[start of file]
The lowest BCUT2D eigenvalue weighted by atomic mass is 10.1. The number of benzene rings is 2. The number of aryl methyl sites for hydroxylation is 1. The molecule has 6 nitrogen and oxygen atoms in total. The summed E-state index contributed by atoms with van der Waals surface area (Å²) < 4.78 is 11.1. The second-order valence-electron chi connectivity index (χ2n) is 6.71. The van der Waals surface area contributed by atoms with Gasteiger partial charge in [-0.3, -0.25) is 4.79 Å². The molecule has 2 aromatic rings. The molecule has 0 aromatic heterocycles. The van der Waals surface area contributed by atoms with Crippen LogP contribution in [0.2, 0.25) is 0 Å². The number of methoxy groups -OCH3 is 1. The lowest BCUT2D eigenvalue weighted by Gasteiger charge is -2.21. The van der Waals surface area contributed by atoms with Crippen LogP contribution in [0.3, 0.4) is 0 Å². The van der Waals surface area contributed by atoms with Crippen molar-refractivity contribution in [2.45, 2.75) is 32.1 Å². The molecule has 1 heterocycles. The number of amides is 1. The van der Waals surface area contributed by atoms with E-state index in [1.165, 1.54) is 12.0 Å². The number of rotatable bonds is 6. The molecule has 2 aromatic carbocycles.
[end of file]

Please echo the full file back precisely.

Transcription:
The lowest BCUT2D eigenvalue weighted by atomic mass is 10.1. The number of benzene rings is 2. The number of aryl methyl sites for hydroxylation is 1. The molecule has 6 nitrogen and oxygen atoms in total. The summed E-state index contributed by atoms with van der Waals surface area (Å²) < 4.78 is 11.1. The second-order valence-electron chi connectivity index (χ2n) is 6.71. The van der Waals surface area contributed by atoms with Gasteiger partial charge in [-0.3, -0.25) is 4.79 Å². The molecule has 2 aromatic rings. The molecule has 0 aromatic heterocycles. The van der Waals surface area contributed by atoms with Crippen LogP contribution in [0.2, 0.25) is 0 Å². The number of methoxy groups -OCH3 is 1. The lowest BCUT2D eigenvalue weighted by Gasteiger charge is -2.21. The van der Waals surface area contributed by atoms with Crippen LogP contribution in [0.3, 0.4) is 0 Å². The van der Waals surface area contributed by atoms with Crippen molar-refractivity contribution in [2.45, 2.75) is 32.1 Å². The molecule has 1 heterocycles. The number of amides is 1. The van der Waals surface area contributed by atoms with E-state index in [1.165, 1.54) is 12.0 Å². The number of rotatable bonds is 6. The molecule has 2 aromatic carbocycles.